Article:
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stalk a herd of these animals is often a futile proceeding; but if, when you have seen them, you keep quite still, and attract their attention by some unusual noise, such as a continued tapping on your gun-barrel, you will generally have them all round you in a very short time.

The effect, on the monkey, of man's appearance, is most interesting. The expression of their emotions is certainly almost human, as they sit and stare at him, coughing and snarling with anger and contempt, drawing back their heads and throwing the hand before the face with a gesture of abhorrence, and other movements indicative of shocked and outraged feelings. But predominant is the expression of absolute horror, which, coming from those we consider our still degraded cousins, is to our superiority very aggravating.

A troop of monkeys travelling through the forest and feeding as they move, is also worth watching. Their presence is plainly indicated, even when some distance off, by the crashing noise made as they leap from tree to tree. Having reached the extremity of one branch, the monkey, with a swing and a flying leap, conveys himself to another, not alighting as a rule on a bough of any size, but generally coming down on all fours amongst the small twigs, a bunch of which is immediately embraced.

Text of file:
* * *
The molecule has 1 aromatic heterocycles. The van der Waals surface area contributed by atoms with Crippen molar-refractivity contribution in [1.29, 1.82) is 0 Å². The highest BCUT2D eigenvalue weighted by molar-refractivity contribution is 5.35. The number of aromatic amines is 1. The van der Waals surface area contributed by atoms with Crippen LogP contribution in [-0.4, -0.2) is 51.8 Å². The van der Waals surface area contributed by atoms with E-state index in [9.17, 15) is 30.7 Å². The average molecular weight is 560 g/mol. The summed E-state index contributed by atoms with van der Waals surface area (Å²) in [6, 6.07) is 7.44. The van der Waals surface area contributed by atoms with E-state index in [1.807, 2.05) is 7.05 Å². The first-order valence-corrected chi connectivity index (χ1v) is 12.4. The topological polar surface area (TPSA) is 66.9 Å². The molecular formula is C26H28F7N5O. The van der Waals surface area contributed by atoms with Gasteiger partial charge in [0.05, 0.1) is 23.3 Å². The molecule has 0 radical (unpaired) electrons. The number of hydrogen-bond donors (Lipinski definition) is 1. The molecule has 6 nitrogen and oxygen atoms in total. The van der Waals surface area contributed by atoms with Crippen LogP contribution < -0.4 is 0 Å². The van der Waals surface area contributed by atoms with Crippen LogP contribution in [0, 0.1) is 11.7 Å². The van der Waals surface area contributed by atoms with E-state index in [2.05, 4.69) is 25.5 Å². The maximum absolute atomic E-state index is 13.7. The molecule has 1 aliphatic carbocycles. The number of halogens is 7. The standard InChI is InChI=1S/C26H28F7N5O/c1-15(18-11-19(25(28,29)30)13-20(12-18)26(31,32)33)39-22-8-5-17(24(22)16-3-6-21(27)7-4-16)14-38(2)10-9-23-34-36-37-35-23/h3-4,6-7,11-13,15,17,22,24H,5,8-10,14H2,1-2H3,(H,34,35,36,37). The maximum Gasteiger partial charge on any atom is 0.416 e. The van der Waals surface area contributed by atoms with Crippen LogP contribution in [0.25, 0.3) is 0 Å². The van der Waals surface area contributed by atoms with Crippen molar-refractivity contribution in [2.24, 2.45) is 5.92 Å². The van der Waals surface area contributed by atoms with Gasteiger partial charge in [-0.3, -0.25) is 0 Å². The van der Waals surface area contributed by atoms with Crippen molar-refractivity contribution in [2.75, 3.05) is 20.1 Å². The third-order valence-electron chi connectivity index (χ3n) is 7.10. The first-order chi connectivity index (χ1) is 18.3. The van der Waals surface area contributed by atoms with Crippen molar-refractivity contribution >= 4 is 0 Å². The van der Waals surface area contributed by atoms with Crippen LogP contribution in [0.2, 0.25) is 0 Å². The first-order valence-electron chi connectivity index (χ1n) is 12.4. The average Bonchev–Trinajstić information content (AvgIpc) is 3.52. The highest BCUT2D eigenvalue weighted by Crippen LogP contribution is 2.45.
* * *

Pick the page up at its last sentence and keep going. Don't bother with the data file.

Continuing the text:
In their manner of feeding they show a perpetual craving for change, the most fruitful tree not detaining them for many moments; while for each fruit from which a single bite is taken, half a dozen are plucked and thrown down.

Crabs swarmed nearly everywhere: scarlet hermits, that dragged about their variously - shaped domiciles in which they shut themselves up and lay inert when disturbed ; and the hideous, purplish land-crabs, that scrambled away waving threatening claws at sight of a stranger. So numerous and rapacious were all these, that a week's assiduous trapping for mammals only produced one specimen, since the baits were always immediately discovered and devoured by the unwelcome and valueless crustacean.